From Old Notebooks
by Evan Lavender-Smith
Dzanc Books, December 2012
182 pages / $15 Buy from Dzanc Books
Martin Heidegger posited the idea that all criticism is existential and there is no impartial analysis outside of the experience of the reader. A reviewer of Evan Lavender-Smith’s From Old Notebooks asks: “Should the reader of F.O.N. expect the meaning or truth of the book to lie with its author? Does the truth/meaning of the book lie outside the book?” Furthermore: “There may be some question as to F.O.N.’s status as fiction, poetry, philosophy, nonfiction, etc. but hopefully there will be no question about its status as a book.” Both comments are from Evan Lavender-Smith critiquing his own book within the pages of From Old Notebooks, even revealing: “Why am I so averse to the idea of classifying F.O.N. as poetry? – Because poetry doesn’t sell.” That’s the way From Old Notebooks rolls, defying genre and classification, even defying the traditional boundaries of author and reader. On the exterior, it reads like a notebook filled with philosophical musings, hermeneutics, the germs of story ideas, dialectical exposition, hagiographies on dubious beliefs, aphorisms made ironic by their sincerity, and letters to death. But the flow of the notebooks is deceptively simple, appearing like a random collection of ideas when it’s in fact a journey through the Penrose stairs of Smith’s mind.
I came across From Old Notebooks several years ago when it was first published by BlazeVOX. F.O.N. was one of the first postmodern/experimental works I’d read. Since then, I’ve read a lot more experimental works, some of my recent favorites including Robert Kloss’s The Alligators of Abraham; One by Blake Butler, Vanessa Place, and Chris Higgs; and Janice Lee’s Daughter. With F.O.N. recently reissued by Dzanc Books, I was excited about diving back in. It’s hard to analyze experimental works because the experience the reader has is so subjective and without making assumptions about the author’s intent, a huge part of the critique, for me, comes down to how the work resonates on a personal level. Explorations of infinity and thought stripped away from form involve literary techniques that are invented along the path of creation, and as a result, often defy formulaic definition. That is what makes these works so bold and compelling. Part of the allure of From Old Notebooks, then, is its accessibility.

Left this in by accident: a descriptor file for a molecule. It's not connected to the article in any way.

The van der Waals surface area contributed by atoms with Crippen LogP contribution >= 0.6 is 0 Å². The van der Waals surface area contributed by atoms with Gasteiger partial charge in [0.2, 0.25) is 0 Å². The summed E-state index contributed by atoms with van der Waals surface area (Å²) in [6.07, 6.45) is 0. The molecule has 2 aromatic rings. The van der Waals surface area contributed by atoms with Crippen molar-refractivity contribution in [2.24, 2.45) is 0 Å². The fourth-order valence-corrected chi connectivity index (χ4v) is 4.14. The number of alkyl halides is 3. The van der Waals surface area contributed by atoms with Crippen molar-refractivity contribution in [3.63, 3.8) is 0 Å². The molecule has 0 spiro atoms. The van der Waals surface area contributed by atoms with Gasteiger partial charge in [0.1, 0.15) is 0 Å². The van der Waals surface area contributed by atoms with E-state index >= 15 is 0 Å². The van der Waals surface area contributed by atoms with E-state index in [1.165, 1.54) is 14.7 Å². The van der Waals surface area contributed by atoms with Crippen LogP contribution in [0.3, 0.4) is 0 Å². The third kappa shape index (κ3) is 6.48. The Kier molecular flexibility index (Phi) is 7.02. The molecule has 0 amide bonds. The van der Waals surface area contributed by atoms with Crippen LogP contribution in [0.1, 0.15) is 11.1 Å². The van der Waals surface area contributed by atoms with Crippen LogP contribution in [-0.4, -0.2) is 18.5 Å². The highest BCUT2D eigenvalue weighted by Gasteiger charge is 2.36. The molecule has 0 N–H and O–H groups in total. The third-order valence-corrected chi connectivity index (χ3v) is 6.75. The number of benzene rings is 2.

The subject matter and the themes vary, encompassing everything from film quirks to quandaries on death, musings on poetry, and pornographic abstinence. The notes incorporate personal whimsies, fears, and even worries about family. Rather than obfuscate, we have a movement toward revelation. But the investigation branches into even more questions and there’s a playfulness in the tone that engenders the feeling of a contemporized Socratic enquiry, only with oneself. As a few examples:
“God endowed the universe with an infinite number of signs, but only one fact.”